How Much Does Abalone Cost?


Written by:  Howmuchisit.org Staff
Last Updated:  August 14, 2018

Abalone, an edible mollusk, similar to a snail, is a single shell gastropod found in coastal waters across the globe.  Of all species, it’s the red abalone that is considered to be the most prized.

Like clams and scallops, the section that is consumed is its large muscular foot that forms the majority of the body.

Abalone by liewcf, on Flickr
Abalone” (CC BY-SA 2.0) by liewcf

How much does abalone cost?

The cost of abalone will greatly depend on where you purchase it and how it’s processed.  Abalone steaks can cost $90 to $155 per pound, whereas frozen abalone can cost as little as $55 per pound.

Live abalone can cost $25 to $35 for about seven to 10 ounces, while dried abalone can cost about $150 per pound.

The best selling abalone steaks on Amazon.com, for instance, retails for close to $150 for one pound of steaks.

At Giovanni’s Fish Market, an online seafood retailer, they sell 12 to 16 “California Red” abalone steaks for $125 per pound.

In a New York Times article, the black market for poached red abalone retailed for close to $100 each.

On Alibaba.com, there were close to 150 listings at the time of this publishing, with prices ranging from $50 to $75 per pound for a frozen bag.  Canned versions were much less, retailing for as little as $0.50 to $15 per can.  Most merchants did ask for a 50-pound minimum order, however.




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Worldwide, 15 abalone species are commercially cultivated, but the most popular in the North American market includes the red abalone, available from California and Mexico, and the black abalone, which surrounds the San Miguel Island off the coast of Southern California, according to SeafoodSource.com.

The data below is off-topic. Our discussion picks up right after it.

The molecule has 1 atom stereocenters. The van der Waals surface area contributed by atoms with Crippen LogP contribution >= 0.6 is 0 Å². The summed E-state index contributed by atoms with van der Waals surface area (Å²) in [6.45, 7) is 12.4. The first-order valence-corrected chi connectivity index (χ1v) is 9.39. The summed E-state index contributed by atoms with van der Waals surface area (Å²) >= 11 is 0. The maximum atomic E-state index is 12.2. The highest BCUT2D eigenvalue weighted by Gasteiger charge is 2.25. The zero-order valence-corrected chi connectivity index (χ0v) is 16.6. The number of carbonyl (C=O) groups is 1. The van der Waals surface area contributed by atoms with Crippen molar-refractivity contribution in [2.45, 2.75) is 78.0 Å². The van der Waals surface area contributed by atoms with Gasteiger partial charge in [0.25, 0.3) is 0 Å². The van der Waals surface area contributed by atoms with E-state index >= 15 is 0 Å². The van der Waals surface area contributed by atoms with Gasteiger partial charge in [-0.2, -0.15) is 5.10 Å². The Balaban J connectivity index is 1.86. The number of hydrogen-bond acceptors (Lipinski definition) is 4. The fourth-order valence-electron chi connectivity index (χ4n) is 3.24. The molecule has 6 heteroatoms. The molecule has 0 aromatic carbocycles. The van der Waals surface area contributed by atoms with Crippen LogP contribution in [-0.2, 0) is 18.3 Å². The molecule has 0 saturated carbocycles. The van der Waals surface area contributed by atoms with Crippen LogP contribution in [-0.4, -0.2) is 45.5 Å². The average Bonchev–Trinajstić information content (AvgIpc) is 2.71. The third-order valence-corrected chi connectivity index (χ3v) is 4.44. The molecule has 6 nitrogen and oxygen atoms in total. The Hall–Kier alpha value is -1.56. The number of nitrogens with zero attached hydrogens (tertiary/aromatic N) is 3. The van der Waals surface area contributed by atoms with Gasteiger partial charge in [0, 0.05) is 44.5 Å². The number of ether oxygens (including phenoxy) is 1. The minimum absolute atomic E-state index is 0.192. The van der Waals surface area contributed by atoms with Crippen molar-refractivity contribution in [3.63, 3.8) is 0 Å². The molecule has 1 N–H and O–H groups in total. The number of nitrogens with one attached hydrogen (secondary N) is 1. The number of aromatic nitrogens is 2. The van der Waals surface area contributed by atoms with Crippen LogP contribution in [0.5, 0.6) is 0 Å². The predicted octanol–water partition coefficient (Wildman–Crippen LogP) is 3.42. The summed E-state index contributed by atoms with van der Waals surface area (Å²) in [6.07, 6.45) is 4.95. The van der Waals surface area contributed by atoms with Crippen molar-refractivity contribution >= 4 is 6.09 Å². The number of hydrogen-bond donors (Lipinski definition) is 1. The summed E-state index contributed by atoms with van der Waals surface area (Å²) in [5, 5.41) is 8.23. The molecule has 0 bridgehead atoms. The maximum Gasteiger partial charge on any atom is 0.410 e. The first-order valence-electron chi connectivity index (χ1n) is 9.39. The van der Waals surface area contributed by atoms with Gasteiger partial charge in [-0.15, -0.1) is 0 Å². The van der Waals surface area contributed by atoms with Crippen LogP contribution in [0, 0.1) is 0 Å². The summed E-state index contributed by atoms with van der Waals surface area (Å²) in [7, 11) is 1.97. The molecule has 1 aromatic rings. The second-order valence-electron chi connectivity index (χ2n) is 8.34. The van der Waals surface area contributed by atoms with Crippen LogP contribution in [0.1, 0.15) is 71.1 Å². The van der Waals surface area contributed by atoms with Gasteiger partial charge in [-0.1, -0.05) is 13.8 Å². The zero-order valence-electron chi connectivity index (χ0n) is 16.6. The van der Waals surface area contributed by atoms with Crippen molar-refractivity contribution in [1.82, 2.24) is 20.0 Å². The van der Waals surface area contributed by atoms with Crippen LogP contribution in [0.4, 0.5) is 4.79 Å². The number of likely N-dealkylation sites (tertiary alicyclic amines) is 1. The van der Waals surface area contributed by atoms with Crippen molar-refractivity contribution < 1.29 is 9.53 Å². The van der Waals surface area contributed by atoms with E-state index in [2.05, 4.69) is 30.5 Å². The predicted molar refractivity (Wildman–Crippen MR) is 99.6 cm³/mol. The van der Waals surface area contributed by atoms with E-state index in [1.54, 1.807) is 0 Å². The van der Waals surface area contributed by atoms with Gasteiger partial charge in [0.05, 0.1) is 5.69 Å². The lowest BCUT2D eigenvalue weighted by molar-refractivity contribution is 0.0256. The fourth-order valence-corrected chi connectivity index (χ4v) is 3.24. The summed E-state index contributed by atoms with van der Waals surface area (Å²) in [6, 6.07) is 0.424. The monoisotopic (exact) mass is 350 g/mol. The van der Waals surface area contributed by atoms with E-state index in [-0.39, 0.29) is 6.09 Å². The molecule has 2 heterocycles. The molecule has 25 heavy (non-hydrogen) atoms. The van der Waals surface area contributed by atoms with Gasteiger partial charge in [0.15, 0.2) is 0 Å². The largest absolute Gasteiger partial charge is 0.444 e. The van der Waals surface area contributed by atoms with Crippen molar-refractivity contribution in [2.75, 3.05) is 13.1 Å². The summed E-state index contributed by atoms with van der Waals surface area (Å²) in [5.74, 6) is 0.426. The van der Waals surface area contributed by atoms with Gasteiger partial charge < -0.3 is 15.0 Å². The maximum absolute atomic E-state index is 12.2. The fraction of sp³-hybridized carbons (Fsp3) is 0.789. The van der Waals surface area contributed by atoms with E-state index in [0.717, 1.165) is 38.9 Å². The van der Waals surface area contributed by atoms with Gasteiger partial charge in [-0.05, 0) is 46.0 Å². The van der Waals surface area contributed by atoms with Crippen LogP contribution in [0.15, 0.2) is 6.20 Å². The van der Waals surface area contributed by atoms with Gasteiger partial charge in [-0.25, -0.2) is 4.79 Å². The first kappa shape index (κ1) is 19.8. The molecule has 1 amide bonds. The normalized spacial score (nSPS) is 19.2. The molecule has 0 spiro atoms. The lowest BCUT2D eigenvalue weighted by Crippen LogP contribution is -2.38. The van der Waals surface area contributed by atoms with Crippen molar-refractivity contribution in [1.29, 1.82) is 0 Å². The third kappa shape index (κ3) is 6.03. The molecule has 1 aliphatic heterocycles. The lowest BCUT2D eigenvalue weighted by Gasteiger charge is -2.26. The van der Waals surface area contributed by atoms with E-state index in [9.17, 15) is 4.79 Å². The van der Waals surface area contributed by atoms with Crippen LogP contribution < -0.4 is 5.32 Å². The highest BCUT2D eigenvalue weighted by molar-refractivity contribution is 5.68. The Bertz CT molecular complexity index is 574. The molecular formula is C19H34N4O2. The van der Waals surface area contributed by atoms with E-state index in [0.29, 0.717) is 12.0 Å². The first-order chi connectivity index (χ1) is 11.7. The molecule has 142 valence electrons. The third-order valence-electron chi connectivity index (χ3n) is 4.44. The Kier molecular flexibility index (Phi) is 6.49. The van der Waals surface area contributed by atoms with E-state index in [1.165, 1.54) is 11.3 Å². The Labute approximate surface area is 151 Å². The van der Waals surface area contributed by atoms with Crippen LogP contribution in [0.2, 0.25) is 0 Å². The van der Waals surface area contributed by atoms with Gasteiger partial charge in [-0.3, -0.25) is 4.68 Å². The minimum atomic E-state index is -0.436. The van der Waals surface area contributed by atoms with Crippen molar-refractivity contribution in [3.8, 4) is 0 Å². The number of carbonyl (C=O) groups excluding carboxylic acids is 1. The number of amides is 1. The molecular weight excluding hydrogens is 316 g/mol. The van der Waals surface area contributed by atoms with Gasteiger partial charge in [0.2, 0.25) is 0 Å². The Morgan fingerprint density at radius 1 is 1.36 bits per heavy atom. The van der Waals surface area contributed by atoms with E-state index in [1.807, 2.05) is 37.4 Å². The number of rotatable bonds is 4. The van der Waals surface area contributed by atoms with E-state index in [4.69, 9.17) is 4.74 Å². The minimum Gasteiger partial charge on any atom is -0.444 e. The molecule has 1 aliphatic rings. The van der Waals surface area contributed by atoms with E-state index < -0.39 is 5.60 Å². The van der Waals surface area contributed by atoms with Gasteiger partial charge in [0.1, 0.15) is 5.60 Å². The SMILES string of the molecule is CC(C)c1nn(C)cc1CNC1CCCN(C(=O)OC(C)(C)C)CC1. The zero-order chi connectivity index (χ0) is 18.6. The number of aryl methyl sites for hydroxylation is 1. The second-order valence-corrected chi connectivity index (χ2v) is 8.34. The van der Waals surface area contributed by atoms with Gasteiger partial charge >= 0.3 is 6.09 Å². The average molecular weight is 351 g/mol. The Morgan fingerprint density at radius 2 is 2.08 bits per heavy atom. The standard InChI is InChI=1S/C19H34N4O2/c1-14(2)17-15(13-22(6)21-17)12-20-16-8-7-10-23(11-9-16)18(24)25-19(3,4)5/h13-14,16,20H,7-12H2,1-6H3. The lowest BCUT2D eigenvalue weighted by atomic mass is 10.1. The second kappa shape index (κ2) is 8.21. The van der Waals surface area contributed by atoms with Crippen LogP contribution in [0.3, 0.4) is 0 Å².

The average sized wild-caught abalone is about 12 inches, with the meat weight averaging close to one pound.  Farmed abalone, on the other hand, can grow to about four inches in length.

Due to concerns about over-harvesting, most countries have limits on how many can be harvested.  Because of this, some have opened abalone farms to harvest and sell abalone legally.

Before you eat an abalone, you will need to clean it thoroughly as with any raw seafood.  First, you need to remove the meat from the shell by sliding a spatula or other flat tool between the abalone and its shell.  Most people keep the shell to display the abalone once cooked and ready to eat.  The guts, viscera and skin then needs to be removed.  The most common way to cook abalone is to pan-fry in vegetable oil or with a fresh batter spread over it.  Steaming is another popular cooking method as well.

In China, where abalones are most common, they are considered a status symbol.  The breaded and fried abalone is delicious when served either hot or cold with a wedge of lemon.  It can also be consumed raw like sushi.

Abalone is a type of shellfish, known as a gastropod mollusk.  In the animal kingdom, an abalone belongs to the phylum Mollusca.

An abalone is a univalve, which means that it possesses one shell instead of two symmetrical shells, just like an oyster and clam.  The shell is a somewhat flatted whorl, which resembles an ear, with a slightly elevated apex at the middle of the spiral.  There are small holes that support respiration along one edge of the shell.  The creature lurks within the shell, clinging onto rocks with its foot while searching for algae and other sources of food.  Abalone reproduces by releasing eggs and sperm into the open water.

The steaks are known to have a mild flavor with a hint of sweetness, and many chefs compare the flavor to that of a scallop or lobster, with a texture of veal.

Steaks can last up to four days in the refrigerator, and the longer you wait to consume, the richer the flavor may be.

Due to the plummeting red abalone population in the early 1970s, California placed heavy restrictions on harvesting, only limiting those to sport dive north of the Golden Gate Bridge only.


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